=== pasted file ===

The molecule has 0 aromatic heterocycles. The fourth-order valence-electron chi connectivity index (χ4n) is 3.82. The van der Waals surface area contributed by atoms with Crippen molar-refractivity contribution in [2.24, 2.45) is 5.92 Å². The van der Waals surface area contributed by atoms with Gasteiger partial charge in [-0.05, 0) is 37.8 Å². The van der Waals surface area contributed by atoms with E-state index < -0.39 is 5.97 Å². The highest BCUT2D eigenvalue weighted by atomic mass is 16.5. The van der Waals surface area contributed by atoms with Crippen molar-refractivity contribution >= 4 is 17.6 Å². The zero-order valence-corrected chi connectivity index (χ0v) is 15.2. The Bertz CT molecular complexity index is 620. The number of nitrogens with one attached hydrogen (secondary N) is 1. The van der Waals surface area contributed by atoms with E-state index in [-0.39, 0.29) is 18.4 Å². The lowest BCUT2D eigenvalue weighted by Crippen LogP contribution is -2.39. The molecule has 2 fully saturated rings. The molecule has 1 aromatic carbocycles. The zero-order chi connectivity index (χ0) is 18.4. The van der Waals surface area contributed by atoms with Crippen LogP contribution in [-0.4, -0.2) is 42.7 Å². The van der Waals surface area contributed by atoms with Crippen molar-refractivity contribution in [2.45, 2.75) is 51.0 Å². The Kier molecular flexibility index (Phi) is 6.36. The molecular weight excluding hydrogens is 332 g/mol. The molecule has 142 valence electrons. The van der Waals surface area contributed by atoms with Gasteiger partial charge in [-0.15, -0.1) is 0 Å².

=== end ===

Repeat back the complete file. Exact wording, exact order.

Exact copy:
The molecule has 0 aromatic heterocycles. The fourth-order valence-electron chi connectivity index (χ4n) is 3.82. The van der Waals surface area contributed by atoms with Crippen molar-refractivity contribution in [2.24, 2.45) is 5.92 Å². The van der Waals surface area contributed by atoms with Gasteiger partial charge in [-0.05, 0) is 37.8 Å². The van der Waals surface area contributed by atoms with E-state index < -0.39 is 5.97 Å². The highest BCUT2D eigenvalue weighted by atomic mass is 16.5. The van der Waals surface area contributed by atoms with Crippen molar-refractivity contribution >= 4 is 17.6 Å². The zero-order valence-corrected chi connectivity index (χ0v) is 15.2. The Bertz CT molecular complexity index is 620. The number of nitrogens with one attached hydrogen (secondary N) is 1. The van der Waals surface area contributed by atoms with E-state index in [-0.39, 0.29) is 18.4 Å². The lowest BCUT2D eigenvalue weighted by Crippen LogP contribution is -2.39. The molecule has 2 fully saturated rings. The molecule has 1 aromatic carbocycles. The zero-order chi connectivity index (χ0) is 18.4. The van der Waals surface area contributed by atoms with Crippen LogP contribution in [-0.4, -0.2) is 42.7 Å². The van der Waals surface area contributed by atoms with Crippen molar-refractivity contribution in [2.45, 2.75) is 51.0 Å². The Kier molecular flexibility index (Phi) is 6.36. The molecular weight excluding hydrogens is 332 g/mol. The molecule has 142 valence electrons. The van der Waals surface area contributed by atoms with Gasteiger partial charge in [-0.15, -0.1) is 0 Å².